A playful, hushed celebration. A cautious spirit of optimism was born in the city by these small acts of control. On street corners, people whispered about what might have caused it. Most suspected that the Spearman had returned and defeated the great Propagator, the Autarch. Yet if it were so, others reasoned, why hadn’t the Spearman revealed himself yet?
And why had he allowed things to grow so dire before moving?
Helen rubbed at the cobblestoned ground with her thumb. Although it had largely faded, there were some spots were the burnt lines of that strange, expansive script could still be seen. It had covered the ground and left its mark.
“Looks like what Randidly did to Skarch’s spear…” Helen muttered. She looked to her left and right, listening as small noises began to grow commonplace. The grand spear-users of Tellus had become church mice after brushing so closely with death the prior night, but they were rapidly crawling out of their hiding spots.
Soon, the streets would be crowded and noise would radiate outward. Basically hell on Tellus.
Nodding to herself, Helen set off across the city. Regardless of the why the change had occurred, Helen wanted to accomplish something that she was very afraid of letting slip through the cracks during the fallout from the Wight offensive: she wanted to do Azriel a favor.
As she hurried across the city, Helen determinedly activated her Tides of Blood Domain. The layering was shallow, but waves of blood energy radiated out from her body to wash against the buildings and people that were slowly coming to life. It wasn’t the most efficient method, but it would give Helen an extra edge to find Azriel.
There were a few places that Helen checked immediately as she crisscrossed the city: the Hall of Stances, Azriel’s personal quarters, and the spot where Helen had met Helen’s master outside of the city. All of these were empty.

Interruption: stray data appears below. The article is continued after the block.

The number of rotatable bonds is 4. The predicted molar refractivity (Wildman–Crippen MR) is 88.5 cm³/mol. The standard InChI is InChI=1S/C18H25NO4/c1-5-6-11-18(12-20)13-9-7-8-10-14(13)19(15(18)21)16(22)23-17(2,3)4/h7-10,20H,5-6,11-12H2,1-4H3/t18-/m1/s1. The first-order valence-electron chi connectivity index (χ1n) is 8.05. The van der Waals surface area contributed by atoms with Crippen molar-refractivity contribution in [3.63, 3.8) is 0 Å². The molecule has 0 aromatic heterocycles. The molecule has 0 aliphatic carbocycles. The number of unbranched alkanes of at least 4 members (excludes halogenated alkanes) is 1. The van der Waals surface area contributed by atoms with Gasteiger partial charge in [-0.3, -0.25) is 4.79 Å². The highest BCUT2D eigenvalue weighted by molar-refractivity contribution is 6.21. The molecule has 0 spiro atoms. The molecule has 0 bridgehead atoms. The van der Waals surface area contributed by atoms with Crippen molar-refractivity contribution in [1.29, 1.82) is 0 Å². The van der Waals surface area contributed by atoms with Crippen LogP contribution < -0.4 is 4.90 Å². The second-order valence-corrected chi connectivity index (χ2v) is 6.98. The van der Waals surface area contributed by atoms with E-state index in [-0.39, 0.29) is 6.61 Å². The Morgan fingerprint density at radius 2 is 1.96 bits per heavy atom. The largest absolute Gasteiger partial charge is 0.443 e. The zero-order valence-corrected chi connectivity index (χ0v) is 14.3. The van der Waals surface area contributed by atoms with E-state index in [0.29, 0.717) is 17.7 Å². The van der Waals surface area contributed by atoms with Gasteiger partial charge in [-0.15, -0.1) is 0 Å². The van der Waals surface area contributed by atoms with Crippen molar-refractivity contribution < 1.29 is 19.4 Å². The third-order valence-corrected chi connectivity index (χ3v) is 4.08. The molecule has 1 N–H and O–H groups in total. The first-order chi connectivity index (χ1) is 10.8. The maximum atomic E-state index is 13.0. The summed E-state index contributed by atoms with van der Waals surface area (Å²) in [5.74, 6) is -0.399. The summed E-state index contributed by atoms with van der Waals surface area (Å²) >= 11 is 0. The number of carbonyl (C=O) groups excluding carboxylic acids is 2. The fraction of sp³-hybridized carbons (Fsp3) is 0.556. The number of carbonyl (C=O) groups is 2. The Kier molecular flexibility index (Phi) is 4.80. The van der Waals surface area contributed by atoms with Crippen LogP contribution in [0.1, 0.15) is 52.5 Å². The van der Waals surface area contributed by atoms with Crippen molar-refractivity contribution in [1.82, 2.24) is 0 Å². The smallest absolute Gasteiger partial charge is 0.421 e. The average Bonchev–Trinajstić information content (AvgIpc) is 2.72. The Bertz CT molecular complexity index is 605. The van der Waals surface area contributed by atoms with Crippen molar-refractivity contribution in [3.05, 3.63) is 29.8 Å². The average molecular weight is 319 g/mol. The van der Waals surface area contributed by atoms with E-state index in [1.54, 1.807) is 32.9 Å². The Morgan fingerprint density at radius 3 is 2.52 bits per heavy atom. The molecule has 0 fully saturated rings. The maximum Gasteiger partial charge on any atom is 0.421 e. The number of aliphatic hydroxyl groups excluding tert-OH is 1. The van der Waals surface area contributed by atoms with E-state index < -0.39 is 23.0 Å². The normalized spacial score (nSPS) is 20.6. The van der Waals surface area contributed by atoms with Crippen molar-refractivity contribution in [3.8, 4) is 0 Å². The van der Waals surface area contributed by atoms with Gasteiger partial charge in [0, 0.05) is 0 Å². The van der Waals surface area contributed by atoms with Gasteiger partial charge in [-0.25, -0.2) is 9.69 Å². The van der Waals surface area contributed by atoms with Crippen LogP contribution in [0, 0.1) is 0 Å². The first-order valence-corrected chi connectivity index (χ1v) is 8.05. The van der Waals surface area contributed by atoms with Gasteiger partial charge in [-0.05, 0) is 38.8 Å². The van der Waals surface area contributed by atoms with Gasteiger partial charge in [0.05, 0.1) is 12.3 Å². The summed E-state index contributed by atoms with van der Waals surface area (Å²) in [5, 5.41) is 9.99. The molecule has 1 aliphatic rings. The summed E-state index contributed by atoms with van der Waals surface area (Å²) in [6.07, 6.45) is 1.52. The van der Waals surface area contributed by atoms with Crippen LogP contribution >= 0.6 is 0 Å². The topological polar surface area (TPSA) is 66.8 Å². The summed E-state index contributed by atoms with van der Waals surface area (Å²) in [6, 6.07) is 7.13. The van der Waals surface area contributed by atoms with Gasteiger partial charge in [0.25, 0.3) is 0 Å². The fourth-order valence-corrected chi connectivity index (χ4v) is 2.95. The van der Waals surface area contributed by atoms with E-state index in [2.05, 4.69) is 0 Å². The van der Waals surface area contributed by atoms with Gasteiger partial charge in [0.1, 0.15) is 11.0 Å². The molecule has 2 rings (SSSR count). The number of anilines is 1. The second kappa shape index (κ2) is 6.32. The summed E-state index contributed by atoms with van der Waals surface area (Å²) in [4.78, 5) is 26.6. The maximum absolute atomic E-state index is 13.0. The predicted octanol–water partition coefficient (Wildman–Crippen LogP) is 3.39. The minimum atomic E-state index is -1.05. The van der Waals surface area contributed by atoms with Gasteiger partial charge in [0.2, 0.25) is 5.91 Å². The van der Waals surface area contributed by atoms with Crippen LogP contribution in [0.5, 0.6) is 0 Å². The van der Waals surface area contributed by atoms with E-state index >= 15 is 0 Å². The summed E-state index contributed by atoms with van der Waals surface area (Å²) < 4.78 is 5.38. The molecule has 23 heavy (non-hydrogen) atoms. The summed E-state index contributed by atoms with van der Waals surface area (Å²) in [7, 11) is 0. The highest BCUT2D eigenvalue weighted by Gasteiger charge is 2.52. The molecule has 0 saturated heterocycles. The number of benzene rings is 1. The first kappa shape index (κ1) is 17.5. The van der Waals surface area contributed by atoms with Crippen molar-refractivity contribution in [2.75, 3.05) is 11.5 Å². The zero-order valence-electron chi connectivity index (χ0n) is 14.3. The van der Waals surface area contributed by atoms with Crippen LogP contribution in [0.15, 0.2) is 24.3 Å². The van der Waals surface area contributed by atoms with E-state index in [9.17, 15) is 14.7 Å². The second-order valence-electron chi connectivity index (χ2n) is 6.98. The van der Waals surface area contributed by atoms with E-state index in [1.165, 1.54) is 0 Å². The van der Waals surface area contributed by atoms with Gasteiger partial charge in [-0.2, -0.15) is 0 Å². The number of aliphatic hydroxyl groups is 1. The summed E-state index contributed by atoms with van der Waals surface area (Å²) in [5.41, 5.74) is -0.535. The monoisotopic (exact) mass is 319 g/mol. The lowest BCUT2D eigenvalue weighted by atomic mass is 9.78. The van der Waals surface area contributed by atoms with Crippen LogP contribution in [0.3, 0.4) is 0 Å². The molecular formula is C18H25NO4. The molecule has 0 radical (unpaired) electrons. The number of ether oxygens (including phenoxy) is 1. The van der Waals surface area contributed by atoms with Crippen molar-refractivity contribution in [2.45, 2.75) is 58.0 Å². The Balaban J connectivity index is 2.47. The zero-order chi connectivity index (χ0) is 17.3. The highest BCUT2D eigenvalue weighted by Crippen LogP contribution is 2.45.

Slowly, as Helen got used to the sensory information that was flooding in, she spread her Domain farther away from herself. The slow beginnings of a headache crawled together and formed a knot by her temple. Still, the greatest distance she could cover was one hundred meters. Beyond that Helen’s vision began to swim and there was a strange darkness in the peripheries of her vision.
“How the fuck does Randidly manage this…” Helen muttered, kicking over the broken remnants of a wall. Shaking her head, she continued. But as she methodically worked back and forth, she was able to get a pretty good picture of the state of Hastam and who was in it.
Helen was somewhat disgusted by certain individuals celebration rituals. And oddly aroused.
When she finally found Azriel, Helen felt like an idiot; Azriel was standing in the middle of the Colosseum, looking up at the sky.
The vast building was empty as Azriel stood on the center stage with eyes closed. The immense edifice was like a bowl held aloft to the sky. The sunlight slowly filtered down, filling the place with an incredible weight. Thin layers of light refracted off of Azriel as she stood on the stage, in the focal point. If anything, Helen became
aware of the intense silence here. Staring at Azriel, as she just seemed frozen in time…